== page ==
4.22.2011

04.22 Fri

F R I D A Y
April 22, 2011
Scott Atkinson



Whassuuuppp, my crossword peoples! SethG here today, filling in for PuzzleGirl and her mobile family. SethG is also mobile--I've been busy, so I'm a bit behind on my puzzles. This is the first newspaper puzzle I've done in almost two weeks, so if it turns out that the same theme ran elsewhere yesterday or something don't expect me to mention it. I'll catch up soon, and I'd bet this theme didn't run elsewhere yesterday.

Theme: Spernooisms, aka THE OLD SWITCH ER OO — Theme answers switch the letters ER for OO in common phrases to make less common but wackier phrases.

Theme answers:

  • 5D: The poop deck is a partial deck above a ship's main afterdeck. Below the beforedeck is the [Convicts' level on a prison ship?], the PERP DECK.
  • 11D: Vitus Jonassen Bering was the Danish explorer in the Russian Navy who discovered Alaska. The people who already lived there could see Russia from their igloos. They were less than enthralled, and they yodeled mean stuff at him or something. Anyway, that's why the [Narrow passage where catcalls are heard?] came to be known as The BOOING STRAIT.
  • 24D: A tattoo artist inks, while a TATTER ARTIST is a [Creative user of worn-out clothes?].
  • 41D: When you BOOT Bert LAHR, you [Evict a "Wizard of Oz" actor?].
  • 7D: Deceptive swap that literally resulted in 5-, 11-, 24- and 41-Down (THE OLD SWITCHEROO). This is 16 letters, which is why this puzzle is not a square.
Short write-up today, because I've got to get back to being busy. Before I go, here's some
Stuff:
  • 1A: (SHEEP) were Bo-Peep's [Victims of a storied loser]. She was una perdedora.

  • 10A: [Bj√∂rn Ulvaeus's group] was ABBA. I assume "Ulvaeus" didn't help you much here. Swedish music!
  • 45A. 47A. Speaking of Alaskan passages, The ARCTIC is the [Northwest Passage ocean], the SOVIET was an [Old Russian council].
  • 66A. May, June, July, and August are the only months with no Rs in their names, and oysters apparently like cold. That's why [Like non-oyster months, traditionally] are R-LESS.
  • 38D. 38A. It's cute to cross a cross reference, so you get [See 38-Down] for 38-Across. But that's totally not enough reason to give a pass to CONV. CTRS. being [large pol. arenas]. Ugh.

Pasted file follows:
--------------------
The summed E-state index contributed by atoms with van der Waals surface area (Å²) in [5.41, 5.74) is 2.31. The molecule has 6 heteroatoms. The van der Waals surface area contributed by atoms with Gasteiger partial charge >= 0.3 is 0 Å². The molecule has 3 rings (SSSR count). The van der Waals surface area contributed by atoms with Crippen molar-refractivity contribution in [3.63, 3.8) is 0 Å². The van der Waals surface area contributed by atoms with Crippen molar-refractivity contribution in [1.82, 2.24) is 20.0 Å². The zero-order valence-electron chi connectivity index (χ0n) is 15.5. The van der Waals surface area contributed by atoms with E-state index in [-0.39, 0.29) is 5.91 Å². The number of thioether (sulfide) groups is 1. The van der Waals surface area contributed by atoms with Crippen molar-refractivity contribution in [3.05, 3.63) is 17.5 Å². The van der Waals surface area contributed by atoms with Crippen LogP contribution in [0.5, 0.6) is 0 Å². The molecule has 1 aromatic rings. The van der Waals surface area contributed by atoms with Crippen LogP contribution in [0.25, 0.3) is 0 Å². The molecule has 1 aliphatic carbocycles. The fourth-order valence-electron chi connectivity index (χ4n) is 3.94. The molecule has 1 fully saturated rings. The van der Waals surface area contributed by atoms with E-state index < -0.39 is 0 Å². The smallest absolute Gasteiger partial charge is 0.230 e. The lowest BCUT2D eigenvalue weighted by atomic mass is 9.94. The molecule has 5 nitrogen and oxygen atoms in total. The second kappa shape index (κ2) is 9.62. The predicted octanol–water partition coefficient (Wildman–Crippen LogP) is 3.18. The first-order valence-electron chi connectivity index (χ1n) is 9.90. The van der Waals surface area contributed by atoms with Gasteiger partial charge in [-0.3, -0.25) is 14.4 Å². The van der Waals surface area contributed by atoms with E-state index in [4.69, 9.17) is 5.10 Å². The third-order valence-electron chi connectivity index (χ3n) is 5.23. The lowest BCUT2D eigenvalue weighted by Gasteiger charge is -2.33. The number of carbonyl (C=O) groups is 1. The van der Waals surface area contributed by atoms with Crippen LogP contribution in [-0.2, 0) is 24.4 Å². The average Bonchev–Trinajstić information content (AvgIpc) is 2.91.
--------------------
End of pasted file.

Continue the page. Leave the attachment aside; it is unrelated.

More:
• Slate is an E-mag with EDS, birds that CAW would live in a Corvine, and KONG isn't a donkey, and the PEBBLE isn't fruity. Any questions?
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21 comments:

imsdave said...

Very solid grid, brilliant concept, but the execution of the theme fell a little flat for me.

Thanks for filling in Seth - nice job.

Mokus said...

Seth, did that make the native Alaskans foreign policy experts?

I thought of Ben Hur on the PERPDECK of the Roman galley straining at his OAR.

I enjoyed the puzzle and the theme, esp. BOOTLAHR. One of my more enjoyable Friday solves.

Anonymous said...

so, what's an atoz?

VirginiaC said...

@anon. think A to Z.
Great write up, but what was that first video? Awful noise first thing in the a.m.

Tuttle said...

birds that CAW would live in a Corvine

Huh? Am I missing a joke or something? Birds that CAW tend to be members of the genus Corvus; corvines.

I was just reading about Marcus Valerius Corvus who got his cognomen (last name) from a battle wherein a raven settled onto his helmet and distracted a giant Gaul allowing Valerius to slay him.

Anonymous said...

Wow! First a 16x15 this week, and now a 15x16. What did we do to deserve this fun anomaly?! I do the puzzles online - I wish I could have seen how they looked in print.

I thought this was a great puzzle - not flat at all. I loved that we literally had to switch ER and OO. Very clever!

Have a great Easter!

C said...

Thanks to SethG for sitting in for PG. Hmm, they both end in G, are they related?